As home sales in the province continue on a dizzying trajectory, the province's real estate watchdog and regulator are warning buyers to be wary of what they may be getting into.
The Real Estate Council of B.C. (RECBC) and the Office of the Superintendent of Real Estate said that in the first three months of 2021, they have seen an increase in inquiries and complaints.
Calls to the regulator were up 42 per cent over the previous year, while complaints, such as how offers were made and accepted, were double the number received in the same period in 2020.
"Buying a home is one of life's biggest financial decisions. There are potential risks at the best of times, but with the added pressure and stress of the current market conditions, those risks are amplified," Micheal Noseworthy, superintendent of real estate, said in a statement.
The Real Estate Board of Greater Vancouver says sales in the region have continued at a record-setting pace.
Residential home sales covered by the board totalled 5,708 in March 2021, up 126.1 per cent from March 2020, when the COVID-19 pandemic hit, and up 53.2 per cent from February of this year.
Rural and suburban areas have experienced the biggest spikes.
For the past two weeks, Jay Park has been in the middle of the buying frenzy.
He and his partner are trying to upgrade from their one-bedroom apartment to a two-bedroom condo or townhouse in Vancouver.
"I wish we had done this a month or two ago," he said.
Park put an offer on a $1-million condo, $4,000 above asking price.
"To entice the [seller], we put in a subject-free offer, but it wasn't successful," he said. "They accepted $110,000 over asking price that was also subject-free."
The hot market has led to bidding wars. Some would-be buyers have even lined up outside for days to try to get a jump on a property.
Erin Seeley, the CEO of the council, is warning buyers to do their research and be aware of risks before making an offer.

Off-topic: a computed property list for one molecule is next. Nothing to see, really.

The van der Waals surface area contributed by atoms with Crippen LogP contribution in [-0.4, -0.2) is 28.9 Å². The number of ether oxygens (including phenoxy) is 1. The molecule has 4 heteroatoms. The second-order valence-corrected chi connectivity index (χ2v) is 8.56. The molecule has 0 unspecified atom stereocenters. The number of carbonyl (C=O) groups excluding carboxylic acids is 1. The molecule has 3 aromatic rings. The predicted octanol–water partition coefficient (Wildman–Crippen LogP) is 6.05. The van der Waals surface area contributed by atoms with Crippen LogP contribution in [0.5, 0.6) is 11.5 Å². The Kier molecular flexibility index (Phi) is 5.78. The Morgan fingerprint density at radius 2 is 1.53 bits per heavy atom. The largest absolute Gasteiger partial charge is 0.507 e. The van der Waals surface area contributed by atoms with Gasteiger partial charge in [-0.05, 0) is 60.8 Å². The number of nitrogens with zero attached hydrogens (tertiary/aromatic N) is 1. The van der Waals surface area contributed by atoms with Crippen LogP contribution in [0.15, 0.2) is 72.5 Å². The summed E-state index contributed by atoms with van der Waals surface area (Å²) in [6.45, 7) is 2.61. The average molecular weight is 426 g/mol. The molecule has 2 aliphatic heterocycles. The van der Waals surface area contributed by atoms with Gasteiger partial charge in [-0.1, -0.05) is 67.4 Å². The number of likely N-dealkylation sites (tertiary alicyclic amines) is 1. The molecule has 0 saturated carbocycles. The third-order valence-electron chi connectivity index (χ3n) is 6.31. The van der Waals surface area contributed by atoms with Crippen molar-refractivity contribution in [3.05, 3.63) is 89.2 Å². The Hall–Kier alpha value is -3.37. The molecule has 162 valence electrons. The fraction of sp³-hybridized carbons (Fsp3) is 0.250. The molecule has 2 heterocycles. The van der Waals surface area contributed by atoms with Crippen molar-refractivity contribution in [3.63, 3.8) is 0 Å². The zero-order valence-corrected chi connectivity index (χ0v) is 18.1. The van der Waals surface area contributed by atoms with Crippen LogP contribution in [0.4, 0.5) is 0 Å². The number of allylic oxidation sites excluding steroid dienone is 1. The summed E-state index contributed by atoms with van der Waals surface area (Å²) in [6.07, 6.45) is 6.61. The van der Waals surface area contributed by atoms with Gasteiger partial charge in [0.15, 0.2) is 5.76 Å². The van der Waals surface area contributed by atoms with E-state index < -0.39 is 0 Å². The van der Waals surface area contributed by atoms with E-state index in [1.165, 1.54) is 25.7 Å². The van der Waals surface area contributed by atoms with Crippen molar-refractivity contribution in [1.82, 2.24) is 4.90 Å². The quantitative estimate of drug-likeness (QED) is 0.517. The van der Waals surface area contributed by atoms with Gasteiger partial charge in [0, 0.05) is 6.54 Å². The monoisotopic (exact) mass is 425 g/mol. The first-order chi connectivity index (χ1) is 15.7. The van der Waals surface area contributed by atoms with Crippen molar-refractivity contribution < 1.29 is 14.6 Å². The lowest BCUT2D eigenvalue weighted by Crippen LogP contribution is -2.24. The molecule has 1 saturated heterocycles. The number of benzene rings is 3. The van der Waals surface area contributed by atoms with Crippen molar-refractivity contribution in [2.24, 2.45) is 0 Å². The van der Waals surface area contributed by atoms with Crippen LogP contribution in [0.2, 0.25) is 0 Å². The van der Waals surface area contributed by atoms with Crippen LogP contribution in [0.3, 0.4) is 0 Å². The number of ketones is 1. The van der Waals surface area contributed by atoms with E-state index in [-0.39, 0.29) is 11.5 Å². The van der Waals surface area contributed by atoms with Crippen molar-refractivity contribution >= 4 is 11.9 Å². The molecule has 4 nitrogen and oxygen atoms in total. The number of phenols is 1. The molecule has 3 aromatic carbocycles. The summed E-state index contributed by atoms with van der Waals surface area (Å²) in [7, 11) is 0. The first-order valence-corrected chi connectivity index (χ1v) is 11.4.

"It's really important that buyers have engaged with their lender before they're making offers so they know how to stay within a reasonable budget," she said.
Seeley said some of the complaints the council has heard from buyers is that they weren't aware the seller has a right to take an early offer.
"And the seller was really in the driver's seat about setting the pricing," she said.
Aaron Jasper, a Vancouver realtor, advises clients to avoid cash offers and to include finance clauses even if it may mean they lose a deal.
"There's a lot of frustration among buyers, feeling pressure to take some risk," he said.
"You're better to be delayed perhaps a year getting into the market as opposed to being completely financially ruined."
Jasper also says realtors are limited in the advice they can give to clients on legal matters, home inspections, potential deficiencies with homes, and financing.
'Caught up in the craziness'
Other tips from the council include seeking professional advice before making a subject-free offer or proceeding without a home inspection, and speaking to a professional to determine how market conditions may be affecting prices.
Meantime, people like Jay Park say they are still keen to buy. Park has more viewings scheduled and is optimistic.
"It's a very exciting time for us, but I also don't want to get caught up in the craziness and make a purchase that's above our means."